The author structures his text to show how “traditional” employment relationships were created within larger organizations, as managers sought stability of employment for their core employees in order to retain the benefits of long‐term investment in training and development of individuals, while expecting them to reciprocate by showing loyalty and commitment to the firm. This mutually beneficial psychological contract helped insulate employees from the pressures of market forces within which the firm operated, ensuring that shareholders, not employees, took the risks of market pressures. These high‐trust relationships applied especially to managerial staff, and Cappelli gives some interesting information from the labour laws of the New Deal (1930s style) of exempt and non‐exempt employee categories, in terms of the protection such laws provided. Managers were exempt, as they were assumed to have a special relationship with the firm that did not require legal protection; it is, of course, exactly such employees who have borne the brunt of the recent de‐laying and redundancies that Cappelli describes in his excellent case studies.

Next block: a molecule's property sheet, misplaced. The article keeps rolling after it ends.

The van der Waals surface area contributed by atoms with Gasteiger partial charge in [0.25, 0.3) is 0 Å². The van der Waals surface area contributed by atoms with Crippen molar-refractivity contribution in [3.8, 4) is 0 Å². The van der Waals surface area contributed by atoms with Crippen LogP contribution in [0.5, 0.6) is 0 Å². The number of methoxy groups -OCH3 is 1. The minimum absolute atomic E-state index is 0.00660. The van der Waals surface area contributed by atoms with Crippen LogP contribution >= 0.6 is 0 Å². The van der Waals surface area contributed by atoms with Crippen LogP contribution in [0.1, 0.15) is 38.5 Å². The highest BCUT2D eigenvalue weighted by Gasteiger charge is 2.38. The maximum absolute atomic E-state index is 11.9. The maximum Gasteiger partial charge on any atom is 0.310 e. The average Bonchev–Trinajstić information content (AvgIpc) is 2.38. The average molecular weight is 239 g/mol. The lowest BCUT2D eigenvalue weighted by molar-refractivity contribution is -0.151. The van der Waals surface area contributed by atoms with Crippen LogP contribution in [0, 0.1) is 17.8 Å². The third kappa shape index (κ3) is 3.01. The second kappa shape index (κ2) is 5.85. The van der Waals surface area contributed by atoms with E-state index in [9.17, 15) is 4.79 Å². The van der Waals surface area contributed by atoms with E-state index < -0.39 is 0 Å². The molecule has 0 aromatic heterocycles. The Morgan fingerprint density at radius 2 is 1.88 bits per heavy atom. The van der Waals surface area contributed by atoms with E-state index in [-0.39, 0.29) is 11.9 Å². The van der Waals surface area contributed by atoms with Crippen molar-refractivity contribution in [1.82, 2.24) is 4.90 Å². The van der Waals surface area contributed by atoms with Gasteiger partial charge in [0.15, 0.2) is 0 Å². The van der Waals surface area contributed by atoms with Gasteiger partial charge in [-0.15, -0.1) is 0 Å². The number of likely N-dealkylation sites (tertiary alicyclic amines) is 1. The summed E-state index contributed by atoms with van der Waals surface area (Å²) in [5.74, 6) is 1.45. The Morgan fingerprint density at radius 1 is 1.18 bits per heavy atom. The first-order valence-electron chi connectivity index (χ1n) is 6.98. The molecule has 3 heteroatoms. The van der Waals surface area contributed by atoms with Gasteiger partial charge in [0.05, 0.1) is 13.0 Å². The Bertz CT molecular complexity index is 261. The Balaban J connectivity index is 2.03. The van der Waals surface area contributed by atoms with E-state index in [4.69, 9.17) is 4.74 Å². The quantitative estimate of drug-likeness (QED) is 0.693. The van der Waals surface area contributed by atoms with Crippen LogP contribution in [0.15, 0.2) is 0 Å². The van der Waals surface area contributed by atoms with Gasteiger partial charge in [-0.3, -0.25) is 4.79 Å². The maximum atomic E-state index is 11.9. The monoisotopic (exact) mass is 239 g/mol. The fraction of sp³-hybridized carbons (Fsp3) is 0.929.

The pressures to restructure employment relationships that Cappelli gives are familiar; globalisation and the competitive threats to established USA firms from Japanese inward investment, the impact of new information technology making many managerial functions redundant, the search for greater flexibility and reduction in staff costs, the increased power of shareholders seeking maximum returns. These, along with managerial techniques of benchmarking, core competencies and out‐sourcing, brought the market place into the firm’s labour market; no one is safe anymore.